ím going to try a
Iíve been reading the most amazing book for the past week or so, called
and the Art of Volkswagen Maintenance". In it, the author and his good
friend journey from Texas to Oregon, trying to find God along the way.
Itís kind of forced me to take a look at myself and the way I live my life.
I mean, Iím not going to run off to Oregon in a thirty-year-old Volkswagen
van, tempting as that thought may be. But I feel like, for someone who
calls himself a Christian, I really have no idea who God is, or how to
find him, or even where to start looking.
Most religions have some kind of figurehead. Islam and Muhammad (granted,
Muhammad doesnít actually claim to be God, so the allegory doesnít quite
work, but Iíll go on anyway), or Buddhism and (duh) Buddha, for example.
But they all involve a seemingly endless search for God, and a seeking
of his approval. Only in Christianity is there a God that not only comes
down to his followers, but actually lives inside them. And though
I count myself privileged to be part of this religion, most of the time
I have no interest in maintaining any kind of relationship with God.
It seems kind of stupid, really, to throw yourself for a loop whenever
you see a stray insect in your apartment, or have to sit through a boring
assignment at your job (just to take two arbitrary possible stressors --
by no means things that occur in my own life on a regular basis). One of
the things that I gleaned from the book was the authorís constant references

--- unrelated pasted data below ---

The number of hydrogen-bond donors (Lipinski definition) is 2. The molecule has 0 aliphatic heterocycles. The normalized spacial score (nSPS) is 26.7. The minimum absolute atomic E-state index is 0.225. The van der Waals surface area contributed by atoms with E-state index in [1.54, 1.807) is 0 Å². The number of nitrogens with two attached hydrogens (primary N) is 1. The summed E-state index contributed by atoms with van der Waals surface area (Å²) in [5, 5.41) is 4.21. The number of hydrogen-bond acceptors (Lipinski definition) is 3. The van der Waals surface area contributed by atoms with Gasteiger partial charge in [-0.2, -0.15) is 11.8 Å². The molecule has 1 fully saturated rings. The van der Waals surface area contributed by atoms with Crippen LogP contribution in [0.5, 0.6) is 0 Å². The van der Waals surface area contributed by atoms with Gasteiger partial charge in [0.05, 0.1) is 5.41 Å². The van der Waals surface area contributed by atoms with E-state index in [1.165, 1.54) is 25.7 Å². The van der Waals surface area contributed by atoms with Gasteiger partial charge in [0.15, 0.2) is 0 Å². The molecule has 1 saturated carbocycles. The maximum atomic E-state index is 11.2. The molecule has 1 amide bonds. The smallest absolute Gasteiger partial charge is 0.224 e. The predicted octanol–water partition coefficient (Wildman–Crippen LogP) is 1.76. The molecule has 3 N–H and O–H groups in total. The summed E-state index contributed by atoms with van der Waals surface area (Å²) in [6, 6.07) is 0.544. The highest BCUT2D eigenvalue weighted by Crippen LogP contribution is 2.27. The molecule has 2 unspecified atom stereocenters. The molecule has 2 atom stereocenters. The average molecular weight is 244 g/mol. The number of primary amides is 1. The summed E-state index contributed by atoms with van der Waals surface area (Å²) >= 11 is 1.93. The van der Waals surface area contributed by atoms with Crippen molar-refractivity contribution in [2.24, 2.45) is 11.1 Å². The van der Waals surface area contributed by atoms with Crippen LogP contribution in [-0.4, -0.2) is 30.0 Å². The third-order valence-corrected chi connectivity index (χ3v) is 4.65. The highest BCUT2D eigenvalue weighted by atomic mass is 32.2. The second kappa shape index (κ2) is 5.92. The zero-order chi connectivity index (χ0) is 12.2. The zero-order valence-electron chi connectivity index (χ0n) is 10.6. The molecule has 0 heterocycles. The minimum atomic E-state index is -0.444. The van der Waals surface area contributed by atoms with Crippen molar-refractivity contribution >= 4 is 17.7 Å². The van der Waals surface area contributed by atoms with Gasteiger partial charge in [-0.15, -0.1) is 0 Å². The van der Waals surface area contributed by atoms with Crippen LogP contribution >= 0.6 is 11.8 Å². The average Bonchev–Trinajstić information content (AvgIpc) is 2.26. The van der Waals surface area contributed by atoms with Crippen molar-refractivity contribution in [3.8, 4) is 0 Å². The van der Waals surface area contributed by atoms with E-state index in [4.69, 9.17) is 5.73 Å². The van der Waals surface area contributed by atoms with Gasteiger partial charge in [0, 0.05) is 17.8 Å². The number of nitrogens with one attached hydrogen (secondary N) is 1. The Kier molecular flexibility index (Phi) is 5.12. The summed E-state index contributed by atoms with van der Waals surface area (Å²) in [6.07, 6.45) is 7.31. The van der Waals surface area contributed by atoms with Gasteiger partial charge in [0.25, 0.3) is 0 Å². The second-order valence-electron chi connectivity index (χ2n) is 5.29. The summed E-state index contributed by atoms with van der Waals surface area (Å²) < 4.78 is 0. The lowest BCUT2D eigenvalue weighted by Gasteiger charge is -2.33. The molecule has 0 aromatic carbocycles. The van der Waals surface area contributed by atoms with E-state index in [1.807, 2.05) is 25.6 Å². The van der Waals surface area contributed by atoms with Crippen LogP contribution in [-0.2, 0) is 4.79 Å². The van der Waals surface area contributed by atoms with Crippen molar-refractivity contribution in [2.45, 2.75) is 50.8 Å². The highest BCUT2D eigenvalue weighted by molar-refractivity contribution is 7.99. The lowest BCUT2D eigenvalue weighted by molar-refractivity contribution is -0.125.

to the book of Ecclesiastes. To give you a bit of background, the author,
King Solomon, had basically everything imaginable -- Bill-Gates-type wealth,
ultimate power and the respect of his people, a harem full of women --
but, after experiencing it all, he basically called it all worthless. You
might scoff at his conclusion -- after all, if I had hit the Powerball,
I think I would be able to solve that insect problem once and for all --
but I believe that itís true. I really canít think of any situation in
which any amount of stuff would make a person happy. Even my marriage isnít
enough to make me happy -- at least not by itself. We actually have a tendency
to get into a funk together, which might make it doubly hard to get out
Solomon finally decides that the only thing worthwhile is knowing God,
and keeping His commands. Of course, thatís easier said than done, especially
nowadays, when Christians are ridiculed as being closed-minded and intolerant,
and weíre constantly bombarded with sex and violence from the media. Anyway,
I decided after finishing the book, that I am going to try to find God
in everything in life -- maybe not in the Grand Canyon or the forests of
Oregon, but in my own, personal circumstances.
This morning was not an easy start, I have to admit. I was back to another
less-than-interesting assignment at work, and on top of that, the equipment
I was using decided to break all by itself the night before. I was just
about to give up, start cursing myself and fall into another depression,
when a guy gave me a donut. He had been traveling in the morning, and stopped
at his personal favorite donut shop -- one I had previously praised as
well -- and brought me a vanilla creme donut. I donít think Iíd be stepping
out of bounds to say that I experienced God in the kindness of a stranger
And, of course, in a vanilla creme donut.